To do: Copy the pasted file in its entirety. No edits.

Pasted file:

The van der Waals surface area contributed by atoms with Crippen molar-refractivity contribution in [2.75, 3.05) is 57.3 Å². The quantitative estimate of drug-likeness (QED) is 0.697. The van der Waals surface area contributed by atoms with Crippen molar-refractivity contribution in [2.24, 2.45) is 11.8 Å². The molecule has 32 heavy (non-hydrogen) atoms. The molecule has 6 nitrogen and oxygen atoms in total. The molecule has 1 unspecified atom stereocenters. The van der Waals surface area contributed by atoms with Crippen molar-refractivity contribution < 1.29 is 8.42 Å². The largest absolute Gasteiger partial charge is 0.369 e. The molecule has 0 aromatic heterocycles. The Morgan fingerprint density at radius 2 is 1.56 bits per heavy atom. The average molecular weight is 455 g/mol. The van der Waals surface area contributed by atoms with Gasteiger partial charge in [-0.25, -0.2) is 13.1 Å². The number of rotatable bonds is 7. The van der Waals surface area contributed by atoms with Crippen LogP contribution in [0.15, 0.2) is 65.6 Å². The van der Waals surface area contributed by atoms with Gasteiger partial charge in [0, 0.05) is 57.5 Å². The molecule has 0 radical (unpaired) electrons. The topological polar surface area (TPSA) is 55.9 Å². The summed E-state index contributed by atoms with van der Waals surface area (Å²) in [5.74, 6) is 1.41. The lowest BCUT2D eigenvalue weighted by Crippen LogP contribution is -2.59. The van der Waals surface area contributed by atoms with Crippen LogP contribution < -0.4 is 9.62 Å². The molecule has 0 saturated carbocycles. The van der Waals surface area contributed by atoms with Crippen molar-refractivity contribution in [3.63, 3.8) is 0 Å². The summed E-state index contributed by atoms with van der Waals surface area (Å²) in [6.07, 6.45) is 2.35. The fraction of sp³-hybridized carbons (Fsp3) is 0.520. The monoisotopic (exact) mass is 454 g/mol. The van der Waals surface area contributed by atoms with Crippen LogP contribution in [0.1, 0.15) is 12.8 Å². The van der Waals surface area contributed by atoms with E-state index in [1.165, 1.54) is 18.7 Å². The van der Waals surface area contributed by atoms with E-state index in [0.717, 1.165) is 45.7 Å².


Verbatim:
The van der Waals surface area contributed by atoms with Crippen molar-refractivity contribution in [2.75, 3.05) is 57.3 Å². The quantitative estimate of drug-likeness (QED) is 0.697. The van der Waals surface area contributed by atoms with Crippen molar-refractivity contribution in [2.24, 2.45) is 11.8 Å². The molecule has 32 heavy (non-hydrogen) atoms. The molecule has 6 nitrogen and oxygen atoms in total. The molecule has 1 unspecified atom stereocenters. The van der Waals surface area contributed by atoms with Crippen molar-refractivity contribution < 1.29 is 8.42 Å². The largest absolute Gasteiger partial charge is 0.369 e. The molecule has 0 aromatic heterocycles. The Morgan fingerprint density at radius 2 is 1.56 bits per heavy atom. The average molecular weight is 455 g/mol. The van der Waals surface area contributed by atoms with Gasteiger partial charge in [-0.25, -0.2) is 13.1 Å². The number of rotatable bonds is 7. The van der Waals surface area contributed by atoms with Crippen LogP contribution in [0.15, 0.2) is 65.6 Å². The van der Waals surface area contributed by atoms with Gasteiger partial charge in [0, 0.05) is 57.5 Å². The molecule has 0 radical (unpaired) electrons. The topological polar surface area (TPSA) is 55.9 Å². The summed E-state index contributed by atoms with van der Waals surface area (Å²) in [5.74, 6) is 1.41. The lowest BCUT2D eigenvalue weighted by Crippen LogP contribution is -2.59. The van der Waals surface area contributed by atoms with Crippen LogP contribution < -0.4 is 9.62 Å². The molecule has 0 saturated carbocycles. The van der Waals surface area contributed by atoms with Crippen molar-refractivity contribution in [3.63, 3.8) is 0 Å². The summed E-state index contributed by atoms with van der Waals surface area (Å²) in [6.07, 6.45) is 2.35. The fraction of sp³-hybridized carbons (Fsp3) is 0.520. The monoisotopic (exact) mass is 454 g/mol. The van der Waals surface area contributed by atoms with Crippen LogP contribution in [0.1, 0.15) is 12.8 Å². The van der Waals surface area contributed by atoms with E-state index in [1.165, 1.54) is 18.7 Å². The van der Waals surface area contributed by atoms with E-state index in [0.717, 1.165) is 45.7 Å².